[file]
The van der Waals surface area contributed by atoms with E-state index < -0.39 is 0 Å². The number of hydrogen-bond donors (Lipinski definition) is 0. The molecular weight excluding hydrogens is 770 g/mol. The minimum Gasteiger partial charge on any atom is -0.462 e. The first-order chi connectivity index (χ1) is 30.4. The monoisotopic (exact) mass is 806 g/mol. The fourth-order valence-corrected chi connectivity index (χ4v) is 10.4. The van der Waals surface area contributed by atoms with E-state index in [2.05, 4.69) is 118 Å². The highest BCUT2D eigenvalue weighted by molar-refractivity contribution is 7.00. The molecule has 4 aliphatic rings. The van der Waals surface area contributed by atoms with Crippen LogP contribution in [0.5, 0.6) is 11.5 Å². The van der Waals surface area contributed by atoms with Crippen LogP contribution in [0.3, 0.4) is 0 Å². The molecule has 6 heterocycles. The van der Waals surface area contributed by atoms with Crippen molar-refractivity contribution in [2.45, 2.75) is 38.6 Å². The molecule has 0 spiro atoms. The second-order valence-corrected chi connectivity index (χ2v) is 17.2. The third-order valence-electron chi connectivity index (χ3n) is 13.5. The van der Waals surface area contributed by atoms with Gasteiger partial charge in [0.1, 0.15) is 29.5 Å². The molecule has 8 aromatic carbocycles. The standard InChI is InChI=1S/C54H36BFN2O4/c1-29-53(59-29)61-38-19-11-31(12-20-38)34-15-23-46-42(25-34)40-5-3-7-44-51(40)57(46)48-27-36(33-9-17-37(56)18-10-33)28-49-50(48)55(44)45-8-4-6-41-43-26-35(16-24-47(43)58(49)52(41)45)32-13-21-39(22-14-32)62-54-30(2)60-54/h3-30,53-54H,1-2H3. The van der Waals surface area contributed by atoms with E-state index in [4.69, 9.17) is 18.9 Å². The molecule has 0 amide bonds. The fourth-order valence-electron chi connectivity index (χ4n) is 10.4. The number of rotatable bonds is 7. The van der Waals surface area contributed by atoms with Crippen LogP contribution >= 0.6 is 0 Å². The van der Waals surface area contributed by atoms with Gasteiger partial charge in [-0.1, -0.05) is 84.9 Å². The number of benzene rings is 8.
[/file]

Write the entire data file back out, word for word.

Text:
The van der Waals surface area contributed by atoms with E-state index < -0.39 is 0 Å². The number of hydrogen-bond donors (Lipinski definition) is 0. The molecular weight excluding hydrogens is 770 g/mol. The minimum Gasteiger partial charge on any atom is -0.462 e. The first-order chi connectivity index (χ1) is 30.4. The monoisotopic (exact) mass is 806 g/mol. The fourth-order valence-corrected chi connectivity index (χ4v) is 10.4. The van der Waals surface area contributed by atoms with E-state index in [2.05, 4.69) is 118 Å². The highest BCUT2D eigenvalue weighted by molar-refractivity contribution is 7.00. The molecule has 4 aliphatic rings. The van der Waals surface area contributed by atoms with Crippen LogP contribution in [0.5, 0.6) is 11.5 Å². The van der Waals surface area contributed by atoms with Crippen LogP contribution in [0.3, 0.4) is 0 Å². The molecule has 6 heterocycles. The van der Waals surface area contributed by atoms with Crippen molar-refractivity contribution in [2.45, 2.75) is 38.6 Å². The molecule has 0 spiro atoms. The second-order valence-corrected chi connectivity index (χ2v) is 17.2. The third-order valence-electron chi connectivity index (χ3n) is 13.5. The van der Waals surface area contributed by atoms with Gasteiger partial charge in [0.1, 0.15) is 29.5 Å². The molecule has 8 aromatic carbocycles. The standard InChI is InChI=1S/C54H36BFN2O4/c1-29-53(59-29)61-38-19-11-31(12-20-38)34-15-23-46-42(25-34)40-5-3-7-44-51(40)57(46)48-27-36(33-9-17-37(56)18-10-33)28-49-50(48)55(44)45-8-4-6-41-43-26-35(16-24-47(43)58(49)52(41)45)32-13-21-39(22-14-32)62-54-30(2)60-54/h3-30,53-54H,1-2H3. The van der Waals surface area contributed by atoms with E-state index in [4.69, 9.17) is 18.9 Å². The molecule has 0 amide bonds. The fourth-order valence-electron chi connectivity index (χ4n) is 10.4. The number of rotatable bonds is 7. The van der Waals surface area contributed by atoms with Crippen LogP contribution >= 0.6 is 0 Å². The van der Waals surface area contributed by atoms with Gasteiger partial charge in [-0.1, -0.05) is 84.9 Å². The number of benzene rings is 8.